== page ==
04/04/2022 - 11:02

Iluka commits to $1.2bn rare earths refinery

04/04/2022 - 11:02


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Iluka Resources plans to proceed with construction of Australia’s first fully-integrated rare earths refinery at Eneabba, with the federal government to provide most of the funding.

Iluka commits to $1.2bn rare earths refinery
Iluka Resources plans to proceed with construction at Eneabba.

Iluka Resources plans to proceed with construction of Australia’s first fully-integrated rare earths refinery at Eneabba, with the federal government to provide most of the funding.

The project marks a major step toward development of a new industry in Australia and represents a substantial increase in downstream processing.

A bankable feasibility study released by Iluka estimated the refinery will cost between $1 billion and $1.2 billion to build.

It will process high-grade stockpiles at Eneabba, 240 kilometres north of Perth.

The stockpiles were built up when the rare earths were considered a low-value by-product of Iluka’s mineral sands operation.

It will also be capable of processing rare earths from third-party suppliers.

The end products will include neodymium, praseodymium, dysprosium and terbium, which are used in a range of technology, energy and defence applications.

The project has a complex, unusual funding arrangement.

Iluka will provide just $200 million in equity funding while the federal government will provide a $1.25 billion loan.

This includes $200 million for potential cost over-runs.

The loan is to a special-purpose project company and is non-recourse to Iluka.

Managing director Tom O'Leary said the refinery was the beginning of a new era for Iluka, effectively creating a second business alongside its mineral sands operations.

He added that the financial structure of the project and the government backing meant Iluka could proceed with the project without putting its mineral sands operations or balance sheet at risk.

Prime Minister Scott Morrison said today’s announcement represented a decisive step forward in production and processing of rare earths in Australia.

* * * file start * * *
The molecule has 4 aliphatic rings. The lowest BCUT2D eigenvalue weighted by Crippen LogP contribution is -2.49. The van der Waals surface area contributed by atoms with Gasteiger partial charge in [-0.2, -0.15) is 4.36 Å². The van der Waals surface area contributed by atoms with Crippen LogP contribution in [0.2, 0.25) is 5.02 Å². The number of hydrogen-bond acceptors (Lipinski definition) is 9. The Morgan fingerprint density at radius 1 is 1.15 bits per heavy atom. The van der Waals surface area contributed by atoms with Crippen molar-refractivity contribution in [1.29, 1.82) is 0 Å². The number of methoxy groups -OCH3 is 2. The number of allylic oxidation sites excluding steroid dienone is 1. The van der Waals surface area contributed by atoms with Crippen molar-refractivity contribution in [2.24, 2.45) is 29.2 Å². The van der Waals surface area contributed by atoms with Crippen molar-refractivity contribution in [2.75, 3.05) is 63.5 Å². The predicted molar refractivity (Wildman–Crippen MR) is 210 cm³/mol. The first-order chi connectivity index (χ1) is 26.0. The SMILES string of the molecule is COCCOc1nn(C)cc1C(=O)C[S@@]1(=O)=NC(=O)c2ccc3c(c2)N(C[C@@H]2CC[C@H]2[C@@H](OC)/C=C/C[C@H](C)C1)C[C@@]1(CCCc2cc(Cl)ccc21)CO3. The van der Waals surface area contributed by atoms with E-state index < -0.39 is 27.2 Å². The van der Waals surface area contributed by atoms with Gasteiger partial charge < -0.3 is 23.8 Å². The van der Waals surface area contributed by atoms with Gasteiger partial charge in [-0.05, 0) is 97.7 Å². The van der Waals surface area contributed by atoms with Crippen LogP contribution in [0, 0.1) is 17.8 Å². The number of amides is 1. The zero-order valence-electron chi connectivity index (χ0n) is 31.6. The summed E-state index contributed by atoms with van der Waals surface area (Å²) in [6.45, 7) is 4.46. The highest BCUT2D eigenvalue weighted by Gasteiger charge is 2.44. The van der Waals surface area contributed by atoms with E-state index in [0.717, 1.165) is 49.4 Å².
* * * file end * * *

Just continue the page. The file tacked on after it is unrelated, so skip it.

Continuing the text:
“Our support for this project will capitalise on our advantages, helping to strengthen Australia’s critical minerals supply chain while also creating huge job and economic opportunities for Australians for generations to come,” he said.

The government loan reinforces a push by western countries to diversify supply of rare earths away from China.

The Eneabba rare earths refinery project will have a construction workforce of 300 people and an operational workforce of 270 people.

Construction is scheduled to commence in in the second half of this year, with first production expected in 2025.

The refinery will be owned and developed by a special purpose subsidiary, RefineryCo.

Iluka will contribute $200 million of equity to this entity, along with its Eneabba minerals stockpile, which it has valued at $1.27 billion.

In return, Iluka will be paid annual royalties up to $81 million (to a total of $900 million) along with normal dividends.

The Eneabba stockpile includes rare earth bearing minerals monazite and xenotime.

Iluka has already invested in a ‘phase 1’ screening plant and is currently building a ‘phase 2’ concentrating plant, with a combined cost of $50 million.

The refinery comprises phase 3 of the project and will undertake roasting, leaching, purification, solvent extraction and product finishing.

The refinery will be fed initially from the Eneabba stockpile.

Potential future sources of feedstock include Iluka’s Wimmera deposit in Victoria and third parties.

Mr O’Leary said there were no obligations but he was very confident that over time Iluka would enter into arrangements with third parties.

He also flagged the possibility of investing in further processing, such as rare earths metallisation.

Mr O’Leary said the high-grade Eneabba stockpile provided an enviable foundation of the project.

He said Iluka was confident in the demand outlook for rare earths, especially in permanent magnets that are used in wind farms and electric vehicles.

He described Eneabba as a good location, with access to water and gas, along with renewable energy in future.

The refinery will be built on a ‘brownfields’ site with minimal environmental impact.

Mr O’Leary said Iluka was currently engaged in discussions with EPCM contractors.

Iluka’s shares were trading 4.8 per cent higher at $12.08 at midday Perth time, after jumping as high as $12.50 earlier in the day.

The stock has been a very strong performer over the past two years, having fallen as low as $3.50 per share in early 2020 during the COVID sell-off.

Today’s announcement adds to a string of federal government loans and grants to companies aspiring to develop rare earths and ‘critical minerals’ projects.

Two weeks ago, the government announced $243 million of grants to three ‘critical minerals’ projects, led by Pure Battery Technologies, Australian Vanadium and Arafura Resources.

It has also announced smaller grants to the likes of Lynas Rare Earths, Core Lithium and US chemicals giant Albemarle and loans to aspiring critical minerals manufacturers EcoGraf ($US35 million) and Renascor Resources ($185 million).

Lynas is proceeding with construction of its circa-$500 million rare earths plant at Kalgoorlie, which will undertake intermediate processing for supply to its refinery in Malaysia.

Another WA company aspiring to build a rare earths processing plant is Hastings Technology Metals, which recently put a price tag of $658 million on its Yangibana project.

Hastings has already secured a government loan through the Northern Australia Infrastructure Facility.


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